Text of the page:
Folarin Erogbogbo, Ph.D., Associate Professor, San Jose State University, NoLapse: A Novel Stoma Prolapse Prevention Device

Date and Time
ESB 2001
Photo of Folarin Erogbogbo, Ph.D
Photo of Folarin Erogbogbo, Ph.D


Folarin Erogbogbo, Ph.D.

Associate Professor, Biomedical Engineering Department                                               

San Jose State University

Faculty Host: Beth Pruitt


Title: NoLapse: A Novel Stoma Prolapse Prevention Device



Background: Stomal prolapse is a common complication of ostomies, with at least 100,000 incidents per year in USA. Prolapse can result in pain, bowel obstruction, and ischemia, has a high rate of recurrence after reduction, and can require urgent surgical revision. Currently, there are no non-invasive methods for prevention of initial or recurrent stoma prolapse. We developed a novel non-operative device, NoLapse, for prevention of stomal prolapse. Here, we demonstrate safety and efficacy of the NoLapse in device a large animal model and infants and adults with ostomies.

Methods: A proof-of-concept device was fashioned from FDA-cleared medical tubing and sutures. The device consisted of two gastroschisis silo rings, one sitting below the fascia and one at the exit of the ostomy, connected by a central rod and polypropylene sutures (Fig 1A). The makeshift device was successfully inserted into the stomas of infants and adults for emergency treatment of recurrent stomal prolapse. Subsequently, a prototype barbell-shaped device (NoLapse) was molded out of semi-flexible, biocompatible silicone and sterilized via autoclave (Fig 1B). In a sheep model, a colostomy was created and manually prolapsed then reduced, followed by device placement. Dislodgement force was measured with a force gauge. Animals were monitored for obstructive symptoms, bleeding, and dehydration. Stoma were excised after 1-2 weeks for histopathological evaluation to assess intestinal mucosal injuries.

Results: Four infants and one adult had the proof-of-concept device inserted for recurrent stomal prolapse (duration 1-195 days, Fig 1C-D). There were no adverse events related to device insertion, and no clinical evidence of obstruction, recurrent obstruction, mucosal irritation, or bleeding for the duration of device use. The device did not interfere with ostomy appliance placement. The prototype silicone NoLapse device was inserted in two sheep for 1-2 weeks. The minimal pulling force required to dislodge the device was 12 newtons, however the device was easily removable when the rings were folded. No obstruction of stool passage or expulsion of the device was noted over the study period. Gross and histopathologic examination of the stoma and distal bowel post-necropsy noted no mucosal damage.

Conclusion: The NoLapse is the first indwelling, non-operative device for prevention of initial and recurrent stomal prolapse. We have demonstrated preliminary safety and efficacy of the device in both a large animal model and humans. Next steps include finalizing design specifications including sizes and a sizing kit, and initiation of a pre-approval clinical trial in adults.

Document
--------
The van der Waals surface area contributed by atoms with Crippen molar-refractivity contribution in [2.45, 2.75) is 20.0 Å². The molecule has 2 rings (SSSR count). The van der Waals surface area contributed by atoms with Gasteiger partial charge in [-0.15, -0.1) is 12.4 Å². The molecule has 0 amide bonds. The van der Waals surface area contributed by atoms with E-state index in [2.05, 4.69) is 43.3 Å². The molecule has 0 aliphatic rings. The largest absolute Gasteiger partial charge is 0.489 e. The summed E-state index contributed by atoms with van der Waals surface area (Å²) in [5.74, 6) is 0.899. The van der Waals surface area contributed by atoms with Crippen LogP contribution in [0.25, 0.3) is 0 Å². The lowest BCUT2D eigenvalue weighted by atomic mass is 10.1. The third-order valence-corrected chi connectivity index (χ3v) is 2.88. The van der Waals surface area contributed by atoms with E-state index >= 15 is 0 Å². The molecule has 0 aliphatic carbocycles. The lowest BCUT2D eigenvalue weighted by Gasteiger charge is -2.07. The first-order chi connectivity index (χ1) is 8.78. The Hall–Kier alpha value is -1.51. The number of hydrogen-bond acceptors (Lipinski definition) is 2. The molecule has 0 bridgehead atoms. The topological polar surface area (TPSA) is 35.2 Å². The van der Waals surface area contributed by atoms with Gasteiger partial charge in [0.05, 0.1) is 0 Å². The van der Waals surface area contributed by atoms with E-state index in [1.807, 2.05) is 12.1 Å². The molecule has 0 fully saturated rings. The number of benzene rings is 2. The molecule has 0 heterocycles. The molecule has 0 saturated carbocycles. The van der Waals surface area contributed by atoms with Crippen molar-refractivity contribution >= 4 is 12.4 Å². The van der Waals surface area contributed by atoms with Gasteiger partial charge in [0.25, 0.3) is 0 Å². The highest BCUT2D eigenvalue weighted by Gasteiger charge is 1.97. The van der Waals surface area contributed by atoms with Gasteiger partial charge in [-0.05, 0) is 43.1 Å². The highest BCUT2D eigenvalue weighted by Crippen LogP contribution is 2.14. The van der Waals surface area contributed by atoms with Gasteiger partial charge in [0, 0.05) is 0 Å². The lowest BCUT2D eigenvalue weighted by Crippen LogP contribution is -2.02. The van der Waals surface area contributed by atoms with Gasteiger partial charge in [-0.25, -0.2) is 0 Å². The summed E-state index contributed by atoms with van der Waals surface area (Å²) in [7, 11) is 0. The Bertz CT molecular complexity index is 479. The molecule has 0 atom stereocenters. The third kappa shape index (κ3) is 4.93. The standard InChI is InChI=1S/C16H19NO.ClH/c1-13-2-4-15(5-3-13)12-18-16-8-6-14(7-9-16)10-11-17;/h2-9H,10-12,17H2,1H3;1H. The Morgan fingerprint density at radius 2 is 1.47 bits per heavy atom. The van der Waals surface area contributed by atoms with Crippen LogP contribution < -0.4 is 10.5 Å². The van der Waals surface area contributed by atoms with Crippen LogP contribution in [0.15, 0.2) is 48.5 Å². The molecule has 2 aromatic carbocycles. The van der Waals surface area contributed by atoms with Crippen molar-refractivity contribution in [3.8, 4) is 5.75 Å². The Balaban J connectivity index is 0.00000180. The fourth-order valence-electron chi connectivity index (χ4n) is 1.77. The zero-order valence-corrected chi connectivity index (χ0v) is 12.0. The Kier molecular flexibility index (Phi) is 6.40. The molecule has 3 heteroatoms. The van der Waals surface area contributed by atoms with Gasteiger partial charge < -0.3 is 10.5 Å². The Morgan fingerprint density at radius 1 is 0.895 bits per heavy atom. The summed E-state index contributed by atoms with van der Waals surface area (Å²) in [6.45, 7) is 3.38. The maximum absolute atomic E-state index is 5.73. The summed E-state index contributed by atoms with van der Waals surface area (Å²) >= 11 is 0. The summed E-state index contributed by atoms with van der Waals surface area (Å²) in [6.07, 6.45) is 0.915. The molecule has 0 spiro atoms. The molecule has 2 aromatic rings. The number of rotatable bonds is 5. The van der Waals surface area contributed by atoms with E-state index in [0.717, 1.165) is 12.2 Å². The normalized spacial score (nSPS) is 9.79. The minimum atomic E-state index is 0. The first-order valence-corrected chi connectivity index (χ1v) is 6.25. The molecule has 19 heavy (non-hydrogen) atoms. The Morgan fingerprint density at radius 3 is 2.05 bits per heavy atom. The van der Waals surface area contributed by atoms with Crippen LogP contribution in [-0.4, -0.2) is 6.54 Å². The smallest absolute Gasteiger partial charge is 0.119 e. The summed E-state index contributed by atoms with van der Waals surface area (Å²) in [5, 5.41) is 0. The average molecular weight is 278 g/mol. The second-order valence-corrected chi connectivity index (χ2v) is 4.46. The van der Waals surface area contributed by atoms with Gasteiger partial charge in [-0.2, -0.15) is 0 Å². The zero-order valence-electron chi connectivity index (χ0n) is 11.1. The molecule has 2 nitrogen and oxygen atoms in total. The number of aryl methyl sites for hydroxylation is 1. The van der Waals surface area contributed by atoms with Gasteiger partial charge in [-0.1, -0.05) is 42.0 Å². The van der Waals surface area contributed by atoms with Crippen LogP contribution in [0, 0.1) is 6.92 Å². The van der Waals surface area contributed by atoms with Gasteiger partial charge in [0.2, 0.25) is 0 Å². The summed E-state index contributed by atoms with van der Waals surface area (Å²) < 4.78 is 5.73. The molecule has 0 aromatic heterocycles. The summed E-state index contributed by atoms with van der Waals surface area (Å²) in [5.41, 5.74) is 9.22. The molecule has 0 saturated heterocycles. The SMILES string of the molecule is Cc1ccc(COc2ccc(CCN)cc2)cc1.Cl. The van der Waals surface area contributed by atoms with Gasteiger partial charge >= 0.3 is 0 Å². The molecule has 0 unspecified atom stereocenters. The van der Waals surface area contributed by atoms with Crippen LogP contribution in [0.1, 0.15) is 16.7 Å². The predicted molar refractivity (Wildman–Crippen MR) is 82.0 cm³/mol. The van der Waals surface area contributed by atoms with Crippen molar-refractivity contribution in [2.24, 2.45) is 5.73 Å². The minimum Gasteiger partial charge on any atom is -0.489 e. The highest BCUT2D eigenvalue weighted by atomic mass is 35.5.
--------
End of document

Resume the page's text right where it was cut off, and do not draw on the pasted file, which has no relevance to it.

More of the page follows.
Folarin Erogbogbo is an American chemical engineer, scientist, and Associate Professor at San Jose State University. He earned his Ph.D. in Chemical and Biological Engineering from University at Buffalo (SUNY) in 2009. His dissertation was titled, “ Silicon Quantum Dots and Biophotonic Applications Thereof”. His teaching contributions have been to three distinct programs: chemical engineering, materials engineering, and biomedical engineering. Erogbogbo is a recognized and well-cited researcher in nanotechnology1–3, especially in the fields of nanoparticles and cancer applications. Erogbogbos' publications have been cited 3000 times His work is considered pioneering in nanotechnology for biomedical and energy applications because of his demonstrations with quantum dots on the nanoscale. Erogbogbo was funded by the National Science Foundation to work with Swihart to demonstrate the first targeted imaging of pancreatic cancer with silicon quantum dots4. While funded by the Ford Foundation,  Erogbogbo developed a non-toxic form of quantum dots and demonstrated their potential utility in multiple biomedical applications1–4 including, but not limited to, cancer imaging, drug delivery, and magnetic resonance imaging. Erogbogbo developed the first herringbone-patterned 3D-printed reactor for nanoparticle synthesis6,7. This reactor enables the creation of nanoparticles in a repeatable and reproducible manner. He has also worked in the social sciences areas to establish a cross-college collaboration between the biomedical engineering department and the Departments of Public Health and Sociology to provide technical social interventions that address health challenges in minority men. He has served as the chair and organizer of multiple nanotechnology symposia in the bay area. These include Symposia titled: Nanoscience at the Molecular Foundry ; Nanotechnology in Biosystems, Medicine and Health ; Nanotechnology for Energy, Healthcare and the Environment. As part of his international work, he organized a Diaspora Day Medical Panel in Nigeria.  As a Technical Advisor, he supervises or has supervised projects at many different locations in Silicon Valley. The Silicon Valley locations include companies at Jabil Blue Sky, Covance, IRIS vision, Bioventrix, and Nutek Bravo. He has served as a technical advisor for over 50 Projects. He has also supervised projects that were executed at the Stanford School of Medicine and UCSF Department of Anatomy. Erogbogbo has received multiple awards for his mentoring work with students from underrepresented minority groups. He served as the Faculty-in-Residence for the black scholars' floor at SJSU where he developed multiple initiatives to improve academic performance and social impact. He is also the advisor for the SJSU Black Alliance of Scientist and Engineers and the Nigerian Students Association Organization. He has served on committees in the Biomedical Engineering department, the Charles Davidson College of Engineering, the university, and professional organizations. Erogbogbo is a member or has been a member of the following professional organizations: Material Research Society, American Institute of Chemical Engineering, American Chemical Society, National Society of Black Engineers, American Association of Cancer Research, Biomedical Engineering Society, and the Institute of Electrical and Electronics Engineers. Erogbogbo founded Black Engineer Week ( in Silicon Valley in 2021. He also Founded BEST at the TECH(, a partnership with San Jose State University and The Tech Interactive Museum.